Crypto money used for Proof of Stake is only tax-free after 10 years

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After a long wait, the Federal Ministry of Finance (BMF) has published a draft letter on the taxation of crypto currencies, which for the first time also comments on the taxation of income from Proof of Stake (PoS). In view of the many open tax questions, the 24-page letter deals with many aspects that were already known from administrative practice. Nevertheless, there is still plenty of material for discussion.

The tax attorney Anka Hakert has been dealing with tax issues relating to cryptocurrencies since 2013 and advises private investors as well as companies.

One remark right from the start: The letter is only binding for the tax authorities, but not for the courts. The tax courts may and often do differently. Taxpayers, however, have to disclose all facts that could be tax-relevant to the tax office, regardless of their own legal opinion, in order not to expose themselves to the accusation of tax evasion. Then you can argue, if necessary in court. After all, taxpayers now get an idea of ​​which basic rules the tax office will follow in the future and can – at least to a certain extent – prepare for them.

PoS is a term for an alternative consensus procedure for cryptocurrencies: Instead of having hash values ​​calculated as in a proof-of-work computer, the right to enter a new block is distributed via the use of cryptocurrencies. One possible method for PoS is that the stakers deposit cryptocurrencies in a blockchain contract in which it is then frozen for a longer period of time. The block right is distributed among the stakers via random procedures, whereby the size of the stake also increases the chances. Whoever gets a move can reap the reward for the respective block as well as the fees for the transactions included. Among other things, the second largest crypto currency Ethereum wants to switch to a PoS procedure this year.

In principle, (almost) everything is controversial when it comes to taxation in connection with staking. The publication of a letter from the Federal Ministry of Finance, which also deals with this topic, was all the more important. The statements on this will probably have a rather negative impact on the staking market in Germany.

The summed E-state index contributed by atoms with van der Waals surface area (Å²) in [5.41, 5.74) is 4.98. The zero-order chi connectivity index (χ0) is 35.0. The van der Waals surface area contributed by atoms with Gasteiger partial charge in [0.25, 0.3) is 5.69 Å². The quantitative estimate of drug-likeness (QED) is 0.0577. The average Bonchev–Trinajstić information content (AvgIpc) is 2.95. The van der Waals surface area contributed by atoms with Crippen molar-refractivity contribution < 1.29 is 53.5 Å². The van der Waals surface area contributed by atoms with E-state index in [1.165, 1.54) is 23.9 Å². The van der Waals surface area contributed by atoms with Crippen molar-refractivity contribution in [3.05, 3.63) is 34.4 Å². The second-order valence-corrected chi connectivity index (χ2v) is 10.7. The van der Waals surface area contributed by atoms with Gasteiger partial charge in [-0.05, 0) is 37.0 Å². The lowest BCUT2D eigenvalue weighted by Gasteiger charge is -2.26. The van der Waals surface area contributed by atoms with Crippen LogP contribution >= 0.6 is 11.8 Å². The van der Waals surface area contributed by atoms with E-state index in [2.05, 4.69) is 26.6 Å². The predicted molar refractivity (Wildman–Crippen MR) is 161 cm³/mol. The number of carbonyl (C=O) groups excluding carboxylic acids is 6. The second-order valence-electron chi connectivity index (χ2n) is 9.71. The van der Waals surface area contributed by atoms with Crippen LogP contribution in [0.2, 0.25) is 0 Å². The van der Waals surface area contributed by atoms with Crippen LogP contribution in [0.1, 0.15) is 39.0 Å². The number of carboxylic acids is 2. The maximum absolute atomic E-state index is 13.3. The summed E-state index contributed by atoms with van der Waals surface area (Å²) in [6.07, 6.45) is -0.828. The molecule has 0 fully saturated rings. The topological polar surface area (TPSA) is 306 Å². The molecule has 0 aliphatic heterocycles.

According to the BMF, the receipt of cryptocurrencies by way of the proof of stake leads to taxable income from other services according to § 22 No. 3 EStGif there is no commercial activity. This is based on the broad interpretation of this regulation, both with regard to the term “performance” and the lack of a contractually stipulated reciprocal relationship between performance and consideration. Not only the staker who performs the validation himself, but also the staker who simply locks his cryptocurrencies earns income from other services.

This is in line with mining in the private sector, where the BMF also accepts taxable income from other services. The BMF explicitly does not differentiate between block rewards and transaction fees, so that the receipt of the reward, which is dependent on a random element, would also be controllable. This view was also taken earlier by the tax authorities, but has always been controversial.

However, the BMF goes one step further and says that the units of a virtual currency obtained through mining or staking are consequently considered to be “acquired” (exchange-like process). A subsequent sale of the staking reward within the speculation period of Section 23 EStG would therefore be taxable in principle.

The concept of acquisition is interpreted very broadly by the BMF, one could also say too broadly. In the past there have been reports from the authorities that there is no acquisition process in private mining, i.e. no purchase against payment. Most of the literature also takes this view.